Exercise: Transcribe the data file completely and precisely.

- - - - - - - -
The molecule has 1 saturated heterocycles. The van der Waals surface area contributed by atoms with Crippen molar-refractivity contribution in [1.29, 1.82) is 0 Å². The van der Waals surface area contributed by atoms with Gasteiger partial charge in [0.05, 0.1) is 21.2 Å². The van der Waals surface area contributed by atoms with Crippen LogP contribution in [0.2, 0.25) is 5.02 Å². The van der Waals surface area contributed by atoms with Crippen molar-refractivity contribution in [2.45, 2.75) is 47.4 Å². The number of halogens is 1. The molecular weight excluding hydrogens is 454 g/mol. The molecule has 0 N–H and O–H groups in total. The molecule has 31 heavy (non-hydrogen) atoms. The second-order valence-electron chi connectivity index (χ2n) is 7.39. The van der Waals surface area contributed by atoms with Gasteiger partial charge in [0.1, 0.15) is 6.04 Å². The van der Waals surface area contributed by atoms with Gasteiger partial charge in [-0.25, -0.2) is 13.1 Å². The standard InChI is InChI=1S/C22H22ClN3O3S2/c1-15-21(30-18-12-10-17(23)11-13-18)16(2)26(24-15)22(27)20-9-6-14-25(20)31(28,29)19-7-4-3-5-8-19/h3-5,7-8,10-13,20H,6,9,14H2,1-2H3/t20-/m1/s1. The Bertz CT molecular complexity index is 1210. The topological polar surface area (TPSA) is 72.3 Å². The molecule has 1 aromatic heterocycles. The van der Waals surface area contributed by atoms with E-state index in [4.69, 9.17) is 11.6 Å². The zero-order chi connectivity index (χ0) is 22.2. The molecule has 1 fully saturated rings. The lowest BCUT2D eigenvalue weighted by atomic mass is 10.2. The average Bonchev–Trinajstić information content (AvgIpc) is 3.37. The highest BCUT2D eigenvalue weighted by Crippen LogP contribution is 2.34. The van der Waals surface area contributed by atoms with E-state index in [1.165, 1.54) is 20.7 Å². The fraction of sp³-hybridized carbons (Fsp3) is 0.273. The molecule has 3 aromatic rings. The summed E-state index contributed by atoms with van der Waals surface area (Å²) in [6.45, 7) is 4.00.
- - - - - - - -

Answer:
The molecule has 1 saturated heterocycles. The van der Waals surface area contributed by atoms with Crippen molar-refractivity contribution in [1.29, 1.82) is 0 Å². The van der Waals surface area contributed by atoms with Gasteiger partial charge in [0.05, 0.1) is 21.2 Å². The van der Waals surface area contributed by atoms with Crippen LogP contribution in [0.2, 0.25) is 5.02 Å². The van der Waals surface area contributed by atoms with Crippen molar-refractivity contribution in [2.45, 2.75) is 47.4 Å². The number of halogens is 1. The molecular weight excluding hydrogens is 454 g/mol. The molecule has 0 N–H and O–H groups in total. The molecule has 31 heavy (non-hydrogen) atoms. The second-order valence-electron chi connectivity index (χ2n) is 7.39. The van der Waals surface area contributed by atoms with Gasteiger partial charge in [0.1, 0.15) is 6.04 Å². The van der Waals surface area contributed by atoms with Gasteiger partial charge in [-0.25, -0.2) is 13.1 Å². The standard InChI is InChI=1S/C22H22ClN3O3S2/c1-15-21(30-18-12-10-17(23)11-13-18)16(2)26(24-15)22(27)20-9-6-14-25(20)31(28,29)19-7-4-3-5-8-19/h3-5,7-8,10-13,20H,6,9,14H2,1-2H3/t20-/m1/s1. The Bertz CT molecular complexity index is 1210. The topological polar surface area (TPSA) is 72.3 Å². The molecule has 1 aromatic heterocycles. The van der Waals surface area contributed by atoms with E-state index in [4.69, 9.17) is 11.6 Å². The zero-order chi connectivity index (χ0) is 22.2. The molecule has 1 fully saturated rings. The lowest BCUT2D eigenvalue weighted by atomic mass is 10.2. The average Bonchev–Trinajstić information content (AvgIpc) is 3.37. The highest BCUT2D eigenvalue weighted by Crippen LogP contribution is 2.34. The van der Waals surface area contributed by atoms with E-state index in [1.165, 1.54) is 20.7 Å². The fraction of sp³-hybridized carbons (Fsp3) is 0.273. The molecule has 3 aromatic rings. The summed E-state index contributed by atoms with van der Waals surface area (Å²) in [6.45, 7) is 4.00.